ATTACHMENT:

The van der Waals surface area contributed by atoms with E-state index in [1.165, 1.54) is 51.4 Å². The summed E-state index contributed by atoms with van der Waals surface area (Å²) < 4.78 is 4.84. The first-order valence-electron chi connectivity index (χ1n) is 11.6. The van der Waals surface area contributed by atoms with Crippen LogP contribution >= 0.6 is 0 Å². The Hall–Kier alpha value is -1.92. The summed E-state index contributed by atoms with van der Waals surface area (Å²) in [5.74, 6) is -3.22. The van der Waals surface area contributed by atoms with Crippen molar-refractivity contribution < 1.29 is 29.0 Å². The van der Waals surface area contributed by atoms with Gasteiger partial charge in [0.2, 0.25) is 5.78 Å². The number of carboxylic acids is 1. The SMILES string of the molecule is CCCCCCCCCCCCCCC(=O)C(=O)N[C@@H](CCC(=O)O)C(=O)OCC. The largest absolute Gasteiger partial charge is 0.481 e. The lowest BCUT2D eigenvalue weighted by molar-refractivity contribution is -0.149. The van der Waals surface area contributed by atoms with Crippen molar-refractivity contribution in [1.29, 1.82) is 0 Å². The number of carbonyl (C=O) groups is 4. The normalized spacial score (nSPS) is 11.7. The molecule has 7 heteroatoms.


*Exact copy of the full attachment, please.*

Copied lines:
The van der Waals surface area contributed by atoms with E-state index in [1.165, 1.54) is 51.4 Å². The summed E-state index contributed by atoms with van der Waals surface area (Å²) < 4.78 is 4.84. The first-order valence-electron chi connectivity index (χ1n) is 11.6. The van der Waals surface area contributed by atoms with Crippen LogP contribution >= 0.6 is 0 Å². The Hall–Kier alpha value is -1.92. The summed E-state index contributed by atoms with van der Waals surface area (Å²) in [5.74, 6) is -3.22. The van der Waals surface area contributed by atoms with Crippen molar-refractivity contribution < 1.29 is 29.0 Å². The van der Waals surface area contributed by atoms with Gasteiger partial charge in [0.2, 0.25) is 5.78 Å². The number of carboxylic acids is 1. The SMILES string of the molecule is CCCCCCCCCCCCCCC(=O)C(=O)N[C@@H](CCC(=O)O)C(=O)OCC. The largest absolute Gasteiger partial charge is 0.481 e. The lowest BCUT2D eigenvalue weighted by molar-refractivity contribution is -0.149. The van der Waals surface area contributed by atoms with Crippen molar-refractivity contribution in [1.29, 1.82) is 0 Å². The number of carbonyl (C=O) groups is 4. The normalized spacial score (nSPS) is 11.7. The molecule has 7 heteroatoms.